By celebrating Chanukah, Jews recall the deeds of the ancient Syrian Greeks who defiled the Holy Temple and its pure olive oil which was used in lighting the two Temple menorahs. After the Hasmonean fighters drove the Greeks out, they came into the Temple and searched for pure oil with the seal of the High Priest; and all they found was one small jug amongst the many defiled ones.
This single jug of oil burnt in the two menorahs and illuminated the sanctuary for eight days!
But the long lasting oil was not the miracle of Chanukah.
The true miracle was that they lit the lights of the menorah in the first place. Everyone ‘knew’ that the small amount of oil would never be able to last for at least a week, until new oil could be refined and purified.
The smart thing was to wait a week, and then start the eight day rededication celebration; copying the way Solomon had dedicated the first Temple. The Second Book of Maccabees, which is found in all Catholic Bibles, relates: “We are also told how the wise King Solomon offered a sacrifice of dedication at the completion of (building) the Temple” (2 Mac 2:9) and “Solomon celebrated the festival for eight days.” (2 Mac 2:12).
To kindle the menorah right away would be to expose oneself to disappointment, disparagement and recriminations, if the flames died out before the new purified oil arrived.
To kindle the menorah right away would be stake your reputation, and place your faith, on an optimistic outcome.
All human beings face similar challenges in their own lives. We know that frequently faith, hope and trust can result in failures that lead to despair and cynicism. We also know that faith, hope and trust can lead to wonder-full experiences of love, courage and accomplishment.
Without faith, hope and trust the State of Israel would never have come into existence. Without faith, hope and trust, Israel will never be at peace with its enemies.
Jews must believe that miracles did sometimes occur, as the blessing recited when kindling the lights says; “in those days, and (can still occur) in these times” because that is the only reasonable explanation for 3.500 years of Jewish existence.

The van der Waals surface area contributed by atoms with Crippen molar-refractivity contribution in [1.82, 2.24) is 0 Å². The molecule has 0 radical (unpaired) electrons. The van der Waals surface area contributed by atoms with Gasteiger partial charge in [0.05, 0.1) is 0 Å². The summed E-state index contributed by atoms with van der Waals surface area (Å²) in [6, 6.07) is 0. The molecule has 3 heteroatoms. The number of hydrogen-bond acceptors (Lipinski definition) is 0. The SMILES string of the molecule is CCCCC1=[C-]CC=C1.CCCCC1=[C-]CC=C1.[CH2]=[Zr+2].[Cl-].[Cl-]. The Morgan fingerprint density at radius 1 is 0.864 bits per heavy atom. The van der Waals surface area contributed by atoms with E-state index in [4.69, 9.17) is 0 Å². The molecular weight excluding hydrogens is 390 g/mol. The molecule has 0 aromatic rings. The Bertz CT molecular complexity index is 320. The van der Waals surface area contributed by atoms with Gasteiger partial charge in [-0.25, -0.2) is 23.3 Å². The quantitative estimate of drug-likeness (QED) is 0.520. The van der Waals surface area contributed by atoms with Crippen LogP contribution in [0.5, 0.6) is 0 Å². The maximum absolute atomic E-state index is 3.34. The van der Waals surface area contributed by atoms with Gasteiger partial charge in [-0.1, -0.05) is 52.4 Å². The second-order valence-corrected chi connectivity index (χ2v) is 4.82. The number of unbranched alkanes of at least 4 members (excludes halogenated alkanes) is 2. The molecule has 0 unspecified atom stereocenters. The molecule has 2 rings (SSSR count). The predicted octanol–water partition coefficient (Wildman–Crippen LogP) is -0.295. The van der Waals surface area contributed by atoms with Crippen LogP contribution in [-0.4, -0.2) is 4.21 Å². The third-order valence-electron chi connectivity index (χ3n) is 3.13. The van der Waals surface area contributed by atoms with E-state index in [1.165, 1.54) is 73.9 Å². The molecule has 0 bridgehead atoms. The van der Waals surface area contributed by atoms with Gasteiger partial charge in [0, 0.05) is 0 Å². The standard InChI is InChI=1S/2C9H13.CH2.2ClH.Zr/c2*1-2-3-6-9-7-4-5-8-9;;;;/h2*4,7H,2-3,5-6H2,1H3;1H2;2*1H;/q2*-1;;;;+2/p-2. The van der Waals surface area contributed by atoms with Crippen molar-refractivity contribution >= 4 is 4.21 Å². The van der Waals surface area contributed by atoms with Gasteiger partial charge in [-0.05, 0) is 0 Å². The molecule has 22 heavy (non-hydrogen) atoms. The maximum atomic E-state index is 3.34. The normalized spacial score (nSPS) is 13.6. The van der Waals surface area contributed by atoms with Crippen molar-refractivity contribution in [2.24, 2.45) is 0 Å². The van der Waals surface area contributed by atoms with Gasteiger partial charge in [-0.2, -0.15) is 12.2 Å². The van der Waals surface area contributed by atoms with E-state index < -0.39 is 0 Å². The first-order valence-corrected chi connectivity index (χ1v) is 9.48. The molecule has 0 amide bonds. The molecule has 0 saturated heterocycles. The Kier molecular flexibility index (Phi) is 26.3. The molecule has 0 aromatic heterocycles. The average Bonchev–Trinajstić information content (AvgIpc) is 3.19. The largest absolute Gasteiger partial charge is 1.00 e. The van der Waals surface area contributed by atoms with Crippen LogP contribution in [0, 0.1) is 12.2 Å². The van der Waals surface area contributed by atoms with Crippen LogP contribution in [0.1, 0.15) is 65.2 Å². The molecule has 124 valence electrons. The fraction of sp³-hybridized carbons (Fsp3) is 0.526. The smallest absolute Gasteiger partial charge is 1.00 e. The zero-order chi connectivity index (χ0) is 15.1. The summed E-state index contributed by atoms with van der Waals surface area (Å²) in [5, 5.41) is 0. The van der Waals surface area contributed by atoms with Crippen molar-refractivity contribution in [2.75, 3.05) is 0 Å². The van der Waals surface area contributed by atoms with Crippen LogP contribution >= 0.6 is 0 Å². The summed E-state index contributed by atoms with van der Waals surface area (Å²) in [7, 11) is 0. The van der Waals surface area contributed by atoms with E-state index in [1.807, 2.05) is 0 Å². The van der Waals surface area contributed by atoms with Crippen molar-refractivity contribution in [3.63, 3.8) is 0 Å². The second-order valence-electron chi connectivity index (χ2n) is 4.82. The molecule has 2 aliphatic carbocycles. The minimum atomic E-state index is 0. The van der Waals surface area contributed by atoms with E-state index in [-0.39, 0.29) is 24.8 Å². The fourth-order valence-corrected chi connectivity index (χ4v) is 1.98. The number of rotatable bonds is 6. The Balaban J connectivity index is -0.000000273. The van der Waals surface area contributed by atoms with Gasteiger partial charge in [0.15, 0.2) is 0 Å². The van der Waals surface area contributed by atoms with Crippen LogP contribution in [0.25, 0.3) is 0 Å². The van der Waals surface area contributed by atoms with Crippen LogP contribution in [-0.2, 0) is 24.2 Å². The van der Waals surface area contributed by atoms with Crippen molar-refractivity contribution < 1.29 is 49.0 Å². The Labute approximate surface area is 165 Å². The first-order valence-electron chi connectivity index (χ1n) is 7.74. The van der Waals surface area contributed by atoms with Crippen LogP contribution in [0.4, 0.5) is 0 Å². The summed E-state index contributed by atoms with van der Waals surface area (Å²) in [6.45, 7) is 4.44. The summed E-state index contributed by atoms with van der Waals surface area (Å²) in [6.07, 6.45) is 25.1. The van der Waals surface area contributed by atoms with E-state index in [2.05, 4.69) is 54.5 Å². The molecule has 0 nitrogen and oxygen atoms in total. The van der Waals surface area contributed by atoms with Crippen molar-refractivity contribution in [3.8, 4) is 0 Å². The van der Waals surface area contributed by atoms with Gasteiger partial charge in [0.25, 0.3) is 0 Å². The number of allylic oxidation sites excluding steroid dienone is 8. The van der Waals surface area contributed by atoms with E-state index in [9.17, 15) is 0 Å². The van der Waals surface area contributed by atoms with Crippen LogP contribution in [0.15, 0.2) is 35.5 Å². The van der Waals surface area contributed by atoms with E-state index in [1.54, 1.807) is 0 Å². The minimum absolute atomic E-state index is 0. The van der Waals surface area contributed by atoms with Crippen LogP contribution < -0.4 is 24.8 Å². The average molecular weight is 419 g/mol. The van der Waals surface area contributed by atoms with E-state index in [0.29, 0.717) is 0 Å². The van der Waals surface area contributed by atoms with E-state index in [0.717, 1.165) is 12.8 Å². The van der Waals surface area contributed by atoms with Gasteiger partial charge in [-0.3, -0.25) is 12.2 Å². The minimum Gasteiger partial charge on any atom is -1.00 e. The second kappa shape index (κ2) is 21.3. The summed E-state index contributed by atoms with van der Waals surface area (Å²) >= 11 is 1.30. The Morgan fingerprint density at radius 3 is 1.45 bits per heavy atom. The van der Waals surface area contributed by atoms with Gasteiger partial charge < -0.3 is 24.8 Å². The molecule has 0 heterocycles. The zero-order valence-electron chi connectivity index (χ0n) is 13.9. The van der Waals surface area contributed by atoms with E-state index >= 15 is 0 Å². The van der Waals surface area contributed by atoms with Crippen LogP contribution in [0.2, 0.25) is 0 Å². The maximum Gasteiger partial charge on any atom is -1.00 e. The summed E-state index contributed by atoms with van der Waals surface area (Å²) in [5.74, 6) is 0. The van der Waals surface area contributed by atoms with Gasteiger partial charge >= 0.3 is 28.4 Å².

The oil is the spiritual lesson of Chanukah. For those who prefer the historical lesson of Chanukah according to 2 Maccabees chapter 10: “Judas Maccabeus and his followers, under the leadership of the Lord, recaptured the Temple and the city of Jerusalem. They tore down the altars which foreigners had set up in the marketplace and destroyed the other places of worship that had been built. They purified the Temple and built a new altar. Then, with new fire started by striking flint, they offered sacrifice for the first time in two years, burned incense, and lighted the lamps.
‘After they had done all this, they lay face down on the ground and prayed that the Lord would never again let such disasters strike them. They begged God to be merciful when he punished them for future sins, and not hand them over any more to barbaric, pagan Gentiles. They rededicated the Temple on the twenty-fifth day of the month of Kislev, the same day of the same month on which the Temple had been desecrated by the Gentiles.
‘The happy celebration lasted eight days, like the Festival of Sukkot, and the people remembered how only a short time before, they had spent the Festival of Sukkot wandering like wild animals in the mountains and living in caves. But now, carrying green palm branches and sticks decorated with ivy, they paraded around, singing grateful praises to him who had brought about the purification of his own Temple.
Everyone agreed that the entire Jewish nation should celebrate this festival each year.” (2 Mac 10: 1-8)
Of course, we all know that just two generations later, internal fighting and extremist anger and hate led to a Roman takeover of the Jewish State. In the next two centuries two extremist caused revolts led to the destruction of Jerusalem and its Temple in 70CE; and the destruction of most of the rest of the country in 135CE.
The Talmud records this amazing statement, “Rabbi Yohanan said: ‘Jerusalem was only destroyed, because they judged by Din Torah (strict Law). Should they have judged by the brutal (Roman) laws?–(no,) but they judged by strict (Jewish) law, and did not go Lifnim miShurat haDin (beyond the line of the law). (Bava Mezia 30b).
Strict halakah and narrow minded zeal easily lead to anger and hate, which unfettered and unrestrained lead to disaster. It is not surprising that Rabbi Yohanan ben Zakkai openly criticizes the failure to judge people with understanding, flexibility and loving tolerance.
That is why the rabbis worked so hard to transform Chanukah from a celebration of a military victory over external enemies, into an optimistic spiritual victory over internal, negative, forces of darkness, anger and hate.
So the Chanukah lights are not to “light the house within”, but rather to “illuminate the house without,” so passersby should see them and be reminded of the holiday’s spiritual miracle of hope over hate and fear. Thus the lamps are set up outside or at a prominent window near the the street.